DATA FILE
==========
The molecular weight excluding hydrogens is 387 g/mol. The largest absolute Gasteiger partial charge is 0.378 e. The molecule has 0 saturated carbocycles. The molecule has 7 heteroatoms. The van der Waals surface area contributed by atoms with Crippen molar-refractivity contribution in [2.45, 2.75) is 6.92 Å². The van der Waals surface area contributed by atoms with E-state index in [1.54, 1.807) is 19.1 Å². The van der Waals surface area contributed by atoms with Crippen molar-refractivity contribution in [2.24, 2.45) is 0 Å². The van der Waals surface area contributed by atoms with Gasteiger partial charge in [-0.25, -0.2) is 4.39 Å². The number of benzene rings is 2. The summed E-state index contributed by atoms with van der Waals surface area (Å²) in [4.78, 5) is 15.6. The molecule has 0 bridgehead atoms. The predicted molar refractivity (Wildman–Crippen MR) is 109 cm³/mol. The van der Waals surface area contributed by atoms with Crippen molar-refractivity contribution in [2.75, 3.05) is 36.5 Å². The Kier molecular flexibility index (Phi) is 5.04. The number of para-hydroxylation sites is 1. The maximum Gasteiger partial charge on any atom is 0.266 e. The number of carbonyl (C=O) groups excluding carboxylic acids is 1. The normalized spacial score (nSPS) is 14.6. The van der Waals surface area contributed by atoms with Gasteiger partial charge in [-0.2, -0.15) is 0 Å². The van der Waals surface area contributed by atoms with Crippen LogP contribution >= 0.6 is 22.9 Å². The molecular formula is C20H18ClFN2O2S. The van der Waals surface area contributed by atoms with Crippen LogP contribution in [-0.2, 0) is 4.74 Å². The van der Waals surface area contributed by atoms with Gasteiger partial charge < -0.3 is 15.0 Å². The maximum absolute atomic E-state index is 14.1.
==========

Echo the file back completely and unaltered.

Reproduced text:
The molecular weight excluding hydrogens is 387 g/mol. The largest absolute Gasteiger partial charge is 0.378 e. The molecule has 0 saturated carbocycles. The molecule has 7 heteroatoms. The van der Waals surface area contributed by atoms with Crippen molar-refractivity contribution in [2.45, 2.75) is 6.92 Å². The van der Waals surface area contributed by atoms with E-state index in [1.54, 1.807) is 19.1 Å². The van der Waals surface area contributed by atoms with Crippen molar-refractivity contribution in [2.24, 2.45) is 0 Å². The van der Waals surface area contributed by atoms with Gasteiger partial charge in [-0.25, -0.2) is 4.39 Å². The number of benzene rings is 2. The summed E-state index contributed by atoms with van der Waals surface area (Å²) in [4.78, 5) is 15.6. The molecule has 0 bridgehead atoms. The predicted molar refractivity (Wildman–Crippen MR) is 109 cm³/mol. The van der Waals surface area contributed by atoms with Crippen molar-refractivity contribution in [2.75, 3.05) is 36.5 Å². The Kier molecular flexibility index (Phi) is 5.04. The number of para-hydroxylation sites is 1. The maximum Gasteiger partial charge on any atom is 0.266 e. The number of carbonyl (C=O) groups excluding carboxylic acids is 1. The normalized spacial score (nSPS) is 14.6. The van der Waals surface area contributed by atoms with Gasteiger partial charge in [-0.2, -0.15) is 0 Å². The van der Waals surface area contributed by atoms with Crippen LogP contribution >= 0.6 is 22.9 Å². The molecular formula is C20H18ClFN2O2S. The van der Waals surface area contributed by atoms with Crippen LogP contribution in [-0.2, 0) is 4.74 Å². The van der Waals surface area contributed by atoms with Gasteiger partial charge < -0.3 is 15.0 Å². The maximum absolute atomic E-state index is 14.1.